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The Equilibrium of Democracy

Posted by RB Kollannur on December 28, 2008


“Government of the people, by the people, for the people shall not perish from the earth” – Abraham Lincoln on 19 November 1863 in Gettysburg, USA

A century ago, Abraham Lincoln made this powerful statement in the wake of a revolution in his country. The statement resonated over the course of the twentieth century as Old World Imperialism was shunned away and New Age Democracy came into being around the world. The twentieth century personified the power of the people and brought about a level of societal progress never heard in the lore of history.

It is in the second half of the eighteenth century that the power of the people started to rumble. The Americans freed themselves from the dominion of the German prince ruling far away beyond the Atlantic and formed one of the oldest democracies we have in our world today. USA have been a stellar example of the success of democracy and its strongest herald, spreading the message of democracy around the world and as its influence over the world grew, so did their rhetoric over democracy and impatience over non-conformance.

But it was in France that people found a stronger voice when they stormed the fortress of Bastille, usurped their king and freed themselves from tyranny. Though the French First Republic was a failure, France has had a tumultuous time chasing the right rule for their people – Two empires, two monarchies and four republics followed the failure of their first attempt of self rule. Safe to say, France can be an apt reference to understand the evolution of a democracy.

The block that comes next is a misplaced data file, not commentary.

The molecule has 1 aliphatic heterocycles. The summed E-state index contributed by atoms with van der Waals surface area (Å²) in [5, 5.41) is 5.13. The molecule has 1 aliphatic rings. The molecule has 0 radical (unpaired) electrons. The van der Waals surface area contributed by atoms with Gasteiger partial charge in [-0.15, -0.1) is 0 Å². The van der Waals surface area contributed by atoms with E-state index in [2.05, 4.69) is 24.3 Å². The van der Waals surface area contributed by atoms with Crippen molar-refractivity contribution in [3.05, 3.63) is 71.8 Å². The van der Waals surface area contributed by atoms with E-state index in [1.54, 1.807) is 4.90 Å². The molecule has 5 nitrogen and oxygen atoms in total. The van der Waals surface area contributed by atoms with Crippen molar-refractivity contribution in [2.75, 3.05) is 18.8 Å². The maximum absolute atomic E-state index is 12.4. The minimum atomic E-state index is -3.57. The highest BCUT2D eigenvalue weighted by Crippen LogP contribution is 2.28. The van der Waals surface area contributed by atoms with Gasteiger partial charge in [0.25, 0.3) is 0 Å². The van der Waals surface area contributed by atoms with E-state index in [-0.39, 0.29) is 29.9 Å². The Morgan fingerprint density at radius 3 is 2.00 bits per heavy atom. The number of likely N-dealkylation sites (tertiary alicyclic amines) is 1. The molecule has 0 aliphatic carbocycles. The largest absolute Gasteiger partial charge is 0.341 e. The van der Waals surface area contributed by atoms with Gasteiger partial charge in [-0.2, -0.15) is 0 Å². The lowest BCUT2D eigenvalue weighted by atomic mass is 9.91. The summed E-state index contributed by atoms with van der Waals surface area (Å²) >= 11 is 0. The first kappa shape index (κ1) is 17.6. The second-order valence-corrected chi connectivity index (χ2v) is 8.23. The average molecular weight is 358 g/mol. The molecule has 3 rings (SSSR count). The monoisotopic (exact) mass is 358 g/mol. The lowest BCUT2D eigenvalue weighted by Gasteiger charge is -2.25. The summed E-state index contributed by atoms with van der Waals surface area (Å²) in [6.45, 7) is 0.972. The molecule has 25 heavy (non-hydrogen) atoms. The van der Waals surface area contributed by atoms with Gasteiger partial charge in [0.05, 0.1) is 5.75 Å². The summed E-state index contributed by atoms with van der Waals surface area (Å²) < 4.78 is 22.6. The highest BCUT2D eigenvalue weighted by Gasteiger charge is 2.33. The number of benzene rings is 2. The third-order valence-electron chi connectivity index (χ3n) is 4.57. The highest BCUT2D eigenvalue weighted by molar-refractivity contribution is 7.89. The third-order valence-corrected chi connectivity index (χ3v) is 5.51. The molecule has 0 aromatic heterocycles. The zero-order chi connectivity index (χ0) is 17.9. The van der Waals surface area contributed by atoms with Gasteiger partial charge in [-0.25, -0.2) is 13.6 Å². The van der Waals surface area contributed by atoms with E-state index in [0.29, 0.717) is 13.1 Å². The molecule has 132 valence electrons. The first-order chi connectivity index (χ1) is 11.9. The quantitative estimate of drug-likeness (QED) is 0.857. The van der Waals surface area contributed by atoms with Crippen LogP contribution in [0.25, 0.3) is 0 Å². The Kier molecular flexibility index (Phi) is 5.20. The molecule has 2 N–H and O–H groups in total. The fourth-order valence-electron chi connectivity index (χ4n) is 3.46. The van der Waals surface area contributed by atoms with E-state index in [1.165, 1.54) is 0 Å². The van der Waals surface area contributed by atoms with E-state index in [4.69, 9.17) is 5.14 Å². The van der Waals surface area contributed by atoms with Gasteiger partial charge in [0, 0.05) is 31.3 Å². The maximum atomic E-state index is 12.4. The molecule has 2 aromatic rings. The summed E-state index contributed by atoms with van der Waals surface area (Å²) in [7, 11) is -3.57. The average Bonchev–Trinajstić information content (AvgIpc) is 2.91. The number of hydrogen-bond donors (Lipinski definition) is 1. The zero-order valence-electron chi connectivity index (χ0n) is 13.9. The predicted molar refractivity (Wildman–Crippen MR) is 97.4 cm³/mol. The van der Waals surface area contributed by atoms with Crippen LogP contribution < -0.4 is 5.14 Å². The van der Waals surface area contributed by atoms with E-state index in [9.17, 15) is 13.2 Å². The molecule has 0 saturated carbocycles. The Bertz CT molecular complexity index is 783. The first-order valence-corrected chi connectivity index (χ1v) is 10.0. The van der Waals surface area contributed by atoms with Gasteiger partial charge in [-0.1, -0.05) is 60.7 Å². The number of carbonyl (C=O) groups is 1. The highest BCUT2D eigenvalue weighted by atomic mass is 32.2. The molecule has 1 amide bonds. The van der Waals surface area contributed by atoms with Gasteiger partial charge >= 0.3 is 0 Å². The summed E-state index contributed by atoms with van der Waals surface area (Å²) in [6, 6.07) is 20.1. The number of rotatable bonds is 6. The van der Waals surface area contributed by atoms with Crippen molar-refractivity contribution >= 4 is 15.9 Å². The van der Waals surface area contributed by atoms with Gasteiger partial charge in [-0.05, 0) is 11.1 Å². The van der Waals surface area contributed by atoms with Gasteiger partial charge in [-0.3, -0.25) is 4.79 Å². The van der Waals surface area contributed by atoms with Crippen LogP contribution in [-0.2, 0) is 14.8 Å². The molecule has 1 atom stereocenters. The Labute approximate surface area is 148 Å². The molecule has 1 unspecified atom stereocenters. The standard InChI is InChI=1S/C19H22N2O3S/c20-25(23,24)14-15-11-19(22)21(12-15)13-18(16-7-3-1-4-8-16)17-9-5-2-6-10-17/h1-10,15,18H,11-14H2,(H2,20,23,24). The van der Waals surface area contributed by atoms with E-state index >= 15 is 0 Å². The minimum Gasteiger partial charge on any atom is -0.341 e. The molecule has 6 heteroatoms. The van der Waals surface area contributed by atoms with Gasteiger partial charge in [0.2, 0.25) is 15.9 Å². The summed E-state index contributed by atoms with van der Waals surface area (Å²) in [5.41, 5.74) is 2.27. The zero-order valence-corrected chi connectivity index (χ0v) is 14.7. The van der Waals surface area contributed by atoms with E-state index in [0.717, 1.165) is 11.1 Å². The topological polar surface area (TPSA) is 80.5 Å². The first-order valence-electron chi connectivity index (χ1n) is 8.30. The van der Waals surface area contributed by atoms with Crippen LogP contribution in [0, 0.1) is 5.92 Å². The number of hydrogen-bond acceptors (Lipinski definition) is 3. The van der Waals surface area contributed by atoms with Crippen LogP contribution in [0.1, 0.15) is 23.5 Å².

After the fall on Napolean, the usurped Bourbon Monarchy of France was restored but not with absolute powers. France became a constitutional monarchy in the lines of a Presidential democracy (With the King as the President). However, when the king attempted to over reach his authority, he was removed and replaced by a distant cousin. This monarchy also did not work and the French Second Republic was formed as a Presidential democracy, with Louis Napolean, a nephew of the former Emperor, at its stead as the popularly elected President. However, three years later he was able to divert his popularity to crown himself as Emperor Napolean III through a referendum.